Is Bart Ehrman Right When He Says Ephesians And Colossians Were Forged?

https://isjesusalive.com/were-ephesians-and-colossians-forged/

Does the New Testament Really Have a Unifying Centre? Maybe, Maybe Not!

One of the problems with coming up with a New Testament Theology is the many diversities within the New Testament, this poses a genuine problem for interpreters who are trying to identify a theological core in the New Testament, but the problem is not insurmountable.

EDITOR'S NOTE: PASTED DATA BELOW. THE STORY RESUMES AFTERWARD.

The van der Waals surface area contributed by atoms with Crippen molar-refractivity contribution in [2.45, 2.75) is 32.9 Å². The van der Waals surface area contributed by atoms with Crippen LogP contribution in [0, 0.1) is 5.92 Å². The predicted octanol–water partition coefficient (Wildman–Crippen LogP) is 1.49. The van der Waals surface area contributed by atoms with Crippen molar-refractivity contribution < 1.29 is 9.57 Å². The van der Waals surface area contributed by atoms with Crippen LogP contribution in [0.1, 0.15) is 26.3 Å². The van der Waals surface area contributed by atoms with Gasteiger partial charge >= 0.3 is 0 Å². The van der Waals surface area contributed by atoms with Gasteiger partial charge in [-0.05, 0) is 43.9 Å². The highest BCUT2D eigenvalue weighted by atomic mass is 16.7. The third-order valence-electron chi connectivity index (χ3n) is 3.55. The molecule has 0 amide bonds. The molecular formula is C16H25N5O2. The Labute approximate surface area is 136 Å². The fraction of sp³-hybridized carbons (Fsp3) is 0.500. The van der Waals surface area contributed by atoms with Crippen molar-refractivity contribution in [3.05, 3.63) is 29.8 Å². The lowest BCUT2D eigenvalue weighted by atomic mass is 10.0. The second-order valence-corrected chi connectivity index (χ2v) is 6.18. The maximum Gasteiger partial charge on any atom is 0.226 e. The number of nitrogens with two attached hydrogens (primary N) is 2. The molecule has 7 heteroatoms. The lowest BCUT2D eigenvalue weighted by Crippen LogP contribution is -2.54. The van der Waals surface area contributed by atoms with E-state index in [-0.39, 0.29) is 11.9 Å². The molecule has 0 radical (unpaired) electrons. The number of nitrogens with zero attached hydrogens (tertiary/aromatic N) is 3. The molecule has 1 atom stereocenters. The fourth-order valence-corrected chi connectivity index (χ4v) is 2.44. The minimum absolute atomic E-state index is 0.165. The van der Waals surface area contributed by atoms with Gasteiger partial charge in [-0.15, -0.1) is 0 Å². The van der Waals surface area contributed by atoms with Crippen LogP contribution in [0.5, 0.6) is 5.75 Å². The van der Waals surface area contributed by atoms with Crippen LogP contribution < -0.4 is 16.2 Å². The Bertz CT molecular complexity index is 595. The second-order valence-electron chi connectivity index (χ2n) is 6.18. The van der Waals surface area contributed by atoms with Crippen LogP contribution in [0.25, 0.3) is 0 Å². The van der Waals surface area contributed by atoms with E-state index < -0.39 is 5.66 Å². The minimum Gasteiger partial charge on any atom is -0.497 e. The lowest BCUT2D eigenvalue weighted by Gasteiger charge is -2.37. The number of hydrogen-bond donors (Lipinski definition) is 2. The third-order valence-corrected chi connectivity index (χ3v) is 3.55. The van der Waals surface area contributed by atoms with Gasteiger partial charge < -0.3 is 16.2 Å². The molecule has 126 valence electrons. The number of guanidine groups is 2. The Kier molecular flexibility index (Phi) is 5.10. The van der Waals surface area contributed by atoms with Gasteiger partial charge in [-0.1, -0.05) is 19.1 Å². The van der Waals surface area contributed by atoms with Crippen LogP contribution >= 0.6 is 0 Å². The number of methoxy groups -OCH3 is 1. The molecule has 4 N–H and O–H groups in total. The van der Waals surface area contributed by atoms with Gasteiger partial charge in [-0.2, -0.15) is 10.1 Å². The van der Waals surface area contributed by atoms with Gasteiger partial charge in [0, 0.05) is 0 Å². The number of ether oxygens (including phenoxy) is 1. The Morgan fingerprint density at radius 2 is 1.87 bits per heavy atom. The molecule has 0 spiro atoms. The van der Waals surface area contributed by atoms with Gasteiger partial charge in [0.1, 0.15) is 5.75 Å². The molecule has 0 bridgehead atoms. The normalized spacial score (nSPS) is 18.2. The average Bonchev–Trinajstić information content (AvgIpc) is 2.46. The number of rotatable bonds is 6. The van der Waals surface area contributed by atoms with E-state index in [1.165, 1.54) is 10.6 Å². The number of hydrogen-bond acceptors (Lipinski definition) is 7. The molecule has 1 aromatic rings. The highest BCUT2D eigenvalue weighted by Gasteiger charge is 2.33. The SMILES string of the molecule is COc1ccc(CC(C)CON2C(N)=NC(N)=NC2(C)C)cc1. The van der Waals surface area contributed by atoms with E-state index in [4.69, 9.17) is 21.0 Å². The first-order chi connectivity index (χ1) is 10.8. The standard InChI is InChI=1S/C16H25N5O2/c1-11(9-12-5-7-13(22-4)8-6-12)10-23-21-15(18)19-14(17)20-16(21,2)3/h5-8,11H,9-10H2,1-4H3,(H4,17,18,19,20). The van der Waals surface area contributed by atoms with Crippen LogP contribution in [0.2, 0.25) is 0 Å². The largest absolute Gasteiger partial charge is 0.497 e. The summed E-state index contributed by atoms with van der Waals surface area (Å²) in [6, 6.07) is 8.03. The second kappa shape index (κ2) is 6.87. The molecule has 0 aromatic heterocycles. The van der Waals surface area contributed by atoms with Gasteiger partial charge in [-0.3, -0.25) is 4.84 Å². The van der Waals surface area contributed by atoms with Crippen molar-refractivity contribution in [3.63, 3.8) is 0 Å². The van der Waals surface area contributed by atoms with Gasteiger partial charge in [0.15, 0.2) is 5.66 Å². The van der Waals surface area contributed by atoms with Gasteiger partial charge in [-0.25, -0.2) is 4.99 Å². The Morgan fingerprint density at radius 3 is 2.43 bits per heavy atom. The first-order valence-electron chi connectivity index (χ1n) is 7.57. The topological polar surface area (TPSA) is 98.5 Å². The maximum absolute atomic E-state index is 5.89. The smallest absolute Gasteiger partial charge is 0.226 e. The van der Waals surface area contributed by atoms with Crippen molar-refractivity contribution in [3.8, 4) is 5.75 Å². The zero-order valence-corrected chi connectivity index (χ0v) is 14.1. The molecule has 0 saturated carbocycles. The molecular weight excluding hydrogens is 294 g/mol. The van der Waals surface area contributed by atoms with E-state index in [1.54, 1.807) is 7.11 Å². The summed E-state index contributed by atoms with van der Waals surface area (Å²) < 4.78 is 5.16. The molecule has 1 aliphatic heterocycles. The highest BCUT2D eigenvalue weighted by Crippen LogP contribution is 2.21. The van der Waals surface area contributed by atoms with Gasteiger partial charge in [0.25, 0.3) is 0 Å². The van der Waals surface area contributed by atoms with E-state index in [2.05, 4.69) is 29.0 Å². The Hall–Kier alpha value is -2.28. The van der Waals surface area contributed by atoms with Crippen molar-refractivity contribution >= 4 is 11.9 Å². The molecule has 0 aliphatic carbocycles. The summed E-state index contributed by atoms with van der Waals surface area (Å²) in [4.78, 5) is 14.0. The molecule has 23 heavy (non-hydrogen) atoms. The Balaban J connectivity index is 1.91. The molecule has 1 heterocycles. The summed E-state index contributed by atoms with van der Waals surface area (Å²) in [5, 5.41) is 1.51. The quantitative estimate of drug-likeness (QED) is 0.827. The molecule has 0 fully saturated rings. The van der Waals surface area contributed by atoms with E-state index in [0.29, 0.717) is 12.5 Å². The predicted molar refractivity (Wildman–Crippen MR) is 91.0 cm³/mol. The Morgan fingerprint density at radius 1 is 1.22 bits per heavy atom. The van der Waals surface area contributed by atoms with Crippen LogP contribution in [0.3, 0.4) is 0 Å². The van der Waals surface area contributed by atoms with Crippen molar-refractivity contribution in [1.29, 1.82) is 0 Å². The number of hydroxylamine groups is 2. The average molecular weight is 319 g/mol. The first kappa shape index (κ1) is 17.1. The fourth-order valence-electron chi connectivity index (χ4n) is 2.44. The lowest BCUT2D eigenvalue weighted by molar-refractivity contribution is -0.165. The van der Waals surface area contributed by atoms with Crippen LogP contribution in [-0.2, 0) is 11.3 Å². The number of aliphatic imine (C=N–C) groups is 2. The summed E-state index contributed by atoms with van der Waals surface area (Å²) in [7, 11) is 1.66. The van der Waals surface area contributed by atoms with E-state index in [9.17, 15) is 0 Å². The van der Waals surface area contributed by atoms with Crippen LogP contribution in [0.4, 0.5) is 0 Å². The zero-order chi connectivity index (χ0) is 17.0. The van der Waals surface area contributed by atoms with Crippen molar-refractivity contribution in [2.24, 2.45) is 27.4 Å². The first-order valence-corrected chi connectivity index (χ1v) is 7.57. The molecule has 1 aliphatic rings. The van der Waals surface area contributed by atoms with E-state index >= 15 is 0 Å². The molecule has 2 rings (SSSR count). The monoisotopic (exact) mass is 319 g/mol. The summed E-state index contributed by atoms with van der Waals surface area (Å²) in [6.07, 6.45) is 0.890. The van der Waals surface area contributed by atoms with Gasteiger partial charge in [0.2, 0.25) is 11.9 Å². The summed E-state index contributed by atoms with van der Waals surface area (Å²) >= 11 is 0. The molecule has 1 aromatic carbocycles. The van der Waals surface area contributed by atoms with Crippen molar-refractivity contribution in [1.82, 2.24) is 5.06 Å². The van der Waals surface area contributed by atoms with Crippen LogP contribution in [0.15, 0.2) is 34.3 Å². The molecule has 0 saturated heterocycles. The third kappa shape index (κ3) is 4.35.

To restate the problem, the differences across the New Testament collection are well rehearsed: Paul versus the Jerusalem church, the Synoptics versus John, the Lucan Paul and versus the Paul of the epistles, John the Elder vs the docetists and secessionists, and then in the second century the proto-orthodox church versus the Valentinians, Marcionites, and Ebionites. Concrete examples of this diversity and divergence in the New Testament are not hard to find. Although I am convinced that one can easily reconcile James’ and Paul’s account of “faith” and “works,”[1] nonetheless, one will have to admit that they differ markedly over the application of Gen 15:6 to Christ-believers. Whereas James incorporates a standard Jewish interpretive strategy of reading Gen 15:6 in light of Gen 22:9-18 (see 1 Macc 2:52), this is an approach that Paul explicitly rejects in Romans 4 and Galatians 3 whereby Paul disallows any attempt to read Abraham’s subsequent act of obedience back into Gen 15:6 or otherwise it would make salvation based on works and not grace. Similar disparities emerge if we look at different views on food sacrificed to idols in the New Testament. The Jerusalem council (Acts 15:28-29) and words of the risen Jesus according to John the Seer (Rev 2:14, 20) expressly forbid eating food sacrificed to idols, whereas Paul treats it purely as a matter of personal conscience (1 Cor 8:1-13; 10:25-33; Rom 14:15-23). This arguably signifies different strategies for negotiating the contamination of idolatry even if everyone agreed that idolatry should be avoided. It is diversities such as these – as well as genre, perspective, situation, intertextuality, and rhetoric – that also pose a serious challenge to identifying a theology nucleus or a type of theological centre to the New Testament. How does one find a theological centre in diverse and sometimes disparate materials? Afterall, what is prominent in Paul might be peripheral to Peter. What is affirmed in Paul and Luke-Acts (Christians can live peaceably under the aegis of the Roman empire) might be repudiated in the Apocalypse of John (Christians long for the empire to be burned to the ground). What is judged to be the central message of the New Testament might not even appear in the theology of the epistle of Jude. For many scholars, a New Testament theology is merely the chronicle of a cacophony of irreconcilable conflicting interpretations and plays for power.[2] To be honest, I think it is clear that trying to curate the New Testament into a tidy and timeless theology with a homogenous core is deeply problematic because of the New Testament’s inherent diversities, the on-going and often unresolved debates taking place, and even the developments of views held by New Testament authors.